Incredible stories of Indian Manufacturing

Changing Scenario of Quality Management

Scientific business management in modern sense was introduced in industry in early 20th century. Walter Andrew Shewhart framed “problem” in terms of assignable-cause and chance-cause variation and introduced control chart as a tool to distinguish between the two. Shewhart explained that bringing a production process into a state of statistical control, where there is only chance-cause variation, and keeping it in control, is necessary to predict future output and to manage a process economically. This as a distinct theory and school of thought has always withstood the test of time.

Contemporarily, another system of management was advocated by Fred W. Taylor. Taylor advocated that the task of factory management was to determine the best way for the worker to do the job, to provide the proper tools and training, and to provide incentives for good performance. He broke each job down into its individual motions, analyzed these to determine which were essential, and timed the workers with a stopwatch. With unnecessary motion eliminated, the worker, following a machine-like routine, became far more productive. This as a distinct theory or school of thought became obsolete by 1930, though still many modern managers practice this theory as many business schools teach them.

In the 1940s, Japanese products were perceived as cheap and shoddy imitations. Japanese industrial leaders recognized this problem and aimed for high-quality products. They invited quality gurus, such as Deming, Juran, and Feigenbaum to learn how to achieve this aim. In 1950s, quality control and management became main theme of Japanese management. The idea of quality did not stop at the management level. Quality circles, a volunteer group of workers who meet and discuss issues to improve any aspects of workplace and make presentations to management with their ideas, started in the early 1960s. This was quite motivating for workers as they felt that they were involved and heard. Another by-product was that the idea of improving not only quality of the products, but also every other aspect of organizational issues. This was the beginning of the idea of total quality. The term ‘total quality’ was used for the first time in a paper by Feigenbaum at the first international conference on quality control in Tokyo in 1969. Ishikawa also discussed ‘total quality control’ in Japan, which was different from the western idea of total quality. According to his explanation, it means ‘company-wide quality control’ that involves all employees, from top management to the workers. In the 1980s, a new phase of quality control and management began in Japan. This was known as Total Quality Management (TQM).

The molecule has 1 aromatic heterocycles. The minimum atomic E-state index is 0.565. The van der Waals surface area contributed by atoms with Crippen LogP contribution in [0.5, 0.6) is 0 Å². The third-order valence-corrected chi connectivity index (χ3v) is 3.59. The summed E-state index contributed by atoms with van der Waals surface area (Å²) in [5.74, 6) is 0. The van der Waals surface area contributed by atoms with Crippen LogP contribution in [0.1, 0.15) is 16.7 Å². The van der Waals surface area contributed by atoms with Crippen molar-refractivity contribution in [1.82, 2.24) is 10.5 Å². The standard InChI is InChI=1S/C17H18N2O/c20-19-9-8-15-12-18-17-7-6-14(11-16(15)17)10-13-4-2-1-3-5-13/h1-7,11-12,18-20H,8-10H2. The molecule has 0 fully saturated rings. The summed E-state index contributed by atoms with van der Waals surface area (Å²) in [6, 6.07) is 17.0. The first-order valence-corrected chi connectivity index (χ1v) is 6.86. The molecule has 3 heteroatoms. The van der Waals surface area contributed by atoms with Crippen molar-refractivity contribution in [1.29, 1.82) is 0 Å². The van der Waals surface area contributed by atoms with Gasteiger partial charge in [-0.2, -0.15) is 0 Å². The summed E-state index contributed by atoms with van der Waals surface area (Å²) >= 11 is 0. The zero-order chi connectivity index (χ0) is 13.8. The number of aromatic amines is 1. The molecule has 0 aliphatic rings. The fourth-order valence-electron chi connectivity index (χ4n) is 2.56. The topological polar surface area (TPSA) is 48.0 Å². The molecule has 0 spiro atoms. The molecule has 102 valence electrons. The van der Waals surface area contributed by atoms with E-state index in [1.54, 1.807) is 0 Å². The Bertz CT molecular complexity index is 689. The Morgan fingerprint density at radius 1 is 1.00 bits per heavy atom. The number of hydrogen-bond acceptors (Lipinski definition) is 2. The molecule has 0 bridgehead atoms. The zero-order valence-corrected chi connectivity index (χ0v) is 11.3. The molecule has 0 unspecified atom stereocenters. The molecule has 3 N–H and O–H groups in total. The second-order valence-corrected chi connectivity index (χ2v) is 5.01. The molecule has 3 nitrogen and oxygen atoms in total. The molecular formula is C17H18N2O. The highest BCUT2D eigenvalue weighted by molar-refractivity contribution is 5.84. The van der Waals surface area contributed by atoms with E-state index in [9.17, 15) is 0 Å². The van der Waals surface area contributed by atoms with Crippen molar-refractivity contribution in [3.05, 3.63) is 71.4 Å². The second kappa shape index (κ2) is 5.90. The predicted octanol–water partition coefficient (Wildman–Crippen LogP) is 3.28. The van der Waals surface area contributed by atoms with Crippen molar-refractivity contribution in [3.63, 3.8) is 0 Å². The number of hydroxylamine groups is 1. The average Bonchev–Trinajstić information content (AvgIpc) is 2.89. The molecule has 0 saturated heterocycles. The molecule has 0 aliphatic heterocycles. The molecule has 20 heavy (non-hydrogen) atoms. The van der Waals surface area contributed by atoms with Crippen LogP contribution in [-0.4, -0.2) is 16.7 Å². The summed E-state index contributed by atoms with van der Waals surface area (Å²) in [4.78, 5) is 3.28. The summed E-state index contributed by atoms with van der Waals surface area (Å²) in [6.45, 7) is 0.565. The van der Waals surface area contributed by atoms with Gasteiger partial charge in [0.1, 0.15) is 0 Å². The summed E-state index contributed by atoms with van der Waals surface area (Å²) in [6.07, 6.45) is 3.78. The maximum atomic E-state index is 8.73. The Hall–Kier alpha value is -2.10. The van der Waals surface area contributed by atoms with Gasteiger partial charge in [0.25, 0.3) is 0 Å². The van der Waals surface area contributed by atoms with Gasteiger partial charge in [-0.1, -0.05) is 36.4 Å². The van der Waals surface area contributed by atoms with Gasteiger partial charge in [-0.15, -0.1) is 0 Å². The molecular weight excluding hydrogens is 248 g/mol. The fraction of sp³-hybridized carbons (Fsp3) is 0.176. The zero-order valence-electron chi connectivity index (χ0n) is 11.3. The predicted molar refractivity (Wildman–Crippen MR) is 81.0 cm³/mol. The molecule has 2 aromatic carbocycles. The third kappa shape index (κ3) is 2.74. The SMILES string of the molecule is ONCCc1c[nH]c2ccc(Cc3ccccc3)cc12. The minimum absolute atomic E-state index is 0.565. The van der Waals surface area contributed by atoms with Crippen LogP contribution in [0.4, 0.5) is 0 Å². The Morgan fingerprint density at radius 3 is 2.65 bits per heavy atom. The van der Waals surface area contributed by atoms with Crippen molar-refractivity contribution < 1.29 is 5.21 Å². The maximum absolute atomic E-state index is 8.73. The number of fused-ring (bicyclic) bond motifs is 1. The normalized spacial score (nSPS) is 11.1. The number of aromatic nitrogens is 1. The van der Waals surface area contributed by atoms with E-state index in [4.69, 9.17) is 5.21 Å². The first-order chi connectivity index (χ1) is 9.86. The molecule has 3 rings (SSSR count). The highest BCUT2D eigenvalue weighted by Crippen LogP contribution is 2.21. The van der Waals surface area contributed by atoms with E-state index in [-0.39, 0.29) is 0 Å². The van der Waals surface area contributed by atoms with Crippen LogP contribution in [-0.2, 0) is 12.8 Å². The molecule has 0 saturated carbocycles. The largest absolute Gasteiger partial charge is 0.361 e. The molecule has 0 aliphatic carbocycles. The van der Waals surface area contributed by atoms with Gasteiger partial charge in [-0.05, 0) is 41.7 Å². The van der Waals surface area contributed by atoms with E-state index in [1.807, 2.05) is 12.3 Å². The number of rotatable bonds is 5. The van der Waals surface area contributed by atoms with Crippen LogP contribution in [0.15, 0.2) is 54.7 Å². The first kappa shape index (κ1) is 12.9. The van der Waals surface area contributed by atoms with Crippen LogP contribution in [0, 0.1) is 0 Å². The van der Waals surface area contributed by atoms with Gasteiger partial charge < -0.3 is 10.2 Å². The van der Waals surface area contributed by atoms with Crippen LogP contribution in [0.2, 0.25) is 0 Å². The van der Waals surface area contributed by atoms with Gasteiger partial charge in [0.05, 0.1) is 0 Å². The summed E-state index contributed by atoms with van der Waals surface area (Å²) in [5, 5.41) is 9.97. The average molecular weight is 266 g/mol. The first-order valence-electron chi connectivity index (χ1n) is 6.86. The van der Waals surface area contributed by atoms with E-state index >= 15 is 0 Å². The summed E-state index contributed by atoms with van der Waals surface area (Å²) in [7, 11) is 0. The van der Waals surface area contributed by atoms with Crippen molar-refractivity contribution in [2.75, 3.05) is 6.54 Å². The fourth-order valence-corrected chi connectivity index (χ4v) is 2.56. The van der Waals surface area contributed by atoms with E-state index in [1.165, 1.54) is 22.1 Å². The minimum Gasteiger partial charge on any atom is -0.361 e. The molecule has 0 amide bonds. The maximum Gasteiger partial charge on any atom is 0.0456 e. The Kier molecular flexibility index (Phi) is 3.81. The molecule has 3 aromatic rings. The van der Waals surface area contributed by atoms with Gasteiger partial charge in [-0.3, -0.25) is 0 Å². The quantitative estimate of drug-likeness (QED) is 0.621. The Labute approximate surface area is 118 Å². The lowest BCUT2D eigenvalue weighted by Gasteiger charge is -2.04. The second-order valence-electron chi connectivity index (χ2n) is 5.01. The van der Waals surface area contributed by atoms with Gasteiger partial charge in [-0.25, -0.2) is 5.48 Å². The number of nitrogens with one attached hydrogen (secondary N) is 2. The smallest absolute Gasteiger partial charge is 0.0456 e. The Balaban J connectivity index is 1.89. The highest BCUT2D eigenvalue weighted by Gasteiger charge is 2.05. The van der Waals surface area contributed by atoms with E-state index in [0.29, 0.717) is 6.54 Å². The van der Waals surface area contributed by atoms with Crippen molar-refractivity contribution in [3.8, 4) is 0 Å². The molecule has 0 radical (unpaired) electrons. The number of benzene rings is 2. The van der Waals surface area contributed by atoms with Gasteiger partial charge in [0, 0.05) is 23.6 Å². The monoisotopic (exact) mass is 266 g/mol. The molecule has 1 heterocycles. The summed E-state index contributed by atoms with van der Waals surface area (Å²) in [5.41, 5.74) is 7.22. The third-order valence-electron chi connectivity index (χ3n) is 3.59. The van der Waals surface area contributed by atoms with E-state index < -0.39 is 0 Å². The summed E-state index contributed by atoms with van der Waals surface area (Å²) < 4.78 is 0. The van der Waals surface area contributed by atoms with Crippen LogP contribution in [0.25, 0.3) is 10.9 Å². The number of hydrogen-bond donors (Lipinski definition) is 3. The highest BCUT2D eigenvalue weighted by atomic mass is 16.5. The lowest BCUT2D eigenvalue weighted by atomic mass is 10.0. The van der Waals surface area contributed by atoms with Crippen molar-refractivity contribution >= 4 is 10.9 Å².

In 1985, after completing my B. Tech in Mechanical Engineering from IIT (BHU) Varanasi, I started, what was to become a lifelong career in business improvement at a public sector company, Bharat Electronics Limited, manufacturing complex RADAR System. [RADAR is an acronym of RAdio Detection And Ranging or RAdio Direction And Ranging. It is an object-detection system that uses radio waves to determine the range, angle, and velocity of objects like aircraft, ships, spacecraft, guided missiles, motor vehicles, weather formations]. When I joined, Bharat Electronics, it was saddled with huge inventory, large number of field complaints, high level of rework and repairs. Lead times were so high that large part of the sales used to take place towards the end of the financial year and near zero sales in the beginning few months of the year.

Total Quality Management (TQM) philosophy was selectively adopted under the acronym 'TORQUE' [Total Organizational Quality Enhancement]. Standardization & Quality were the two inseparable parts of it. Good standardized work was established for purchased parts, design, drafting, materials, systems, processes, quality & workmanship. This provided support in design, manufacturing, vendor development and processing. Concept of “Quality Control Circle” and “Cost of Quality” were driven across the organization through dedicated teams. TORQUE efforts paid off rich dividends to the company in a decade when I left the company.

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